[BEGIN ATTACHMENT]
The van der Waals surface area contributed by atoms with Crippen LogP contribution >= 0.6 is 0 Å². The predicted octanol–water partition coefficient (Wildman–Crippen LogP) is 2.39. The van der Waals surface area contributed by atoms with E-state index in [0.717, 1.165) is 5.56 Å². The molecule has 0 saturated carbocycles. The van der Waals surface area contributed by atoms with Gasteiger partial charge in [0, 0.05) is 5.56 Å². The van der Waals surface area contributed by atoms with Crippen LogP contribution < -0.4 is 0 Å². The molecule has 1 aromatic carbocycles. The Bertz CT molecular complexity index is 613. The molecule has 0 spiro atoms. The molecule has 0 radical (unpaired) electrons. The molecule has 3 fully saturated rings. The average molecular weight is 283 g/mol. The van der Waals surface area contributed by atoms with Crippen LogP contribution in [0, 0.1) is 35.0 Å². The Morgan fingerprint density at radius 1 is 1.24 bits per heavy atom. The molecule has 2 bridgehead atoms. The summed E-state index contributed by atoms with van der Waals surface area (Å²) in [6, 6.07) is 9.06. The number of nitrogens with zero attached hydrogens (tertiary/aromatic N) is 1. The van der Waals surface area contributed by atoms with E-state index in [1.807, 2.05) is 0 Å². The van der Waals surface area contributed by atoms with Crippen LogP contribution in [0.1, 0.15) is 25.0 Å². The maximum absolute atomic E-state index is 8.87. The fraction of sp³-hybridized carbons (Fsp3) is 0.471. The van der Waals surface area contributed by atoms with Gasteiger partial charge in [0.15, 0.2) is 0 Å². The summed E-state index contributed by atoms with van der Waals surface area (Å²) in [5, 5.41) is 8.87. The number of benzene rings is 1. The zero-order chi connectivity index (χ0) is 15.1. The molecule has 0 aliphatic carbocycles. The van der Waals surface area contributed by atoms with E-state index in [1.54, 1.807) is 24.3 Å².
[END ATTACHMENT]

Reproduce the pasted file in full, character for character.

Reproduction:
The van der Waals surface area contributed by atoms with Crippen LogP contribution >= 0.6 is 0 Å². The predicted octanol–water partition coefficient (Wildman–Crippen LogP) is 2.39. The van der Waals surface area contributed by atoms with E-state index in [0.717, 1.165) is 5.56 Å². The molecule has 0 saturated carbocycles. The van der Waals surface area contributed by atoms with Gasteiger partial charge in [0, 0.05) is 5.56 Å². The van der Waals surface area contributed by atoms with Crippen LogP contribution < -0.4 is 0 Å². The molecule has 1 aromatic carbocycles. The Bertz CT molecular complexity index is 613. The molecule has 0 spiro atoms. The molecule has 0 radical (unpaired) electrons. The molecule has 3 fully saturated rings. The average molecular weight is 283 g/mol. The van der Waals surface area contributed by atoms with Crippen LogP contribution in [0, 0.1) is 35.0 Å². The Morgan fingerprint density at radius 1 is 1.24 bits per heavy atom. The molecule has 2 bridgehead atoms. The summed E-state index contributed by atoms with van der Waals surface area (Å²) in [6, 6.07) is 9.06. The number of nitrogens with zero attached hydrogens (tertiary/aromatic N) is 1. The van der Waals surface area contributed by atoms with E-state index in [1.807, 2.05) is 0 Å². The van der Waals surface area contributed by atoms with Crippen LogP contribution in [0.1, 0.15) is 25.0 Å². The maximum absolute atomic E-state index is 8.87. The fraction of sp³-hybridized carbons (Fsp3) is 0.471. The van der Waals surface area contributed by atoms with Gasteiger partial charge in [0.15, 0.2) is 0 Å². The summed E-state index contributed by atoms with van der Waals surface area (Å²) in [5, 5.41) is 8.87. The number of benzene rings is 1. The zero-order chi connectivity index (χ0) is 15.1. The molecule has 0 aliphatic carbocycles. The van der Waals surface area contributed by atoms with E-state index in [1.54, 1.807) is 24.3 Å².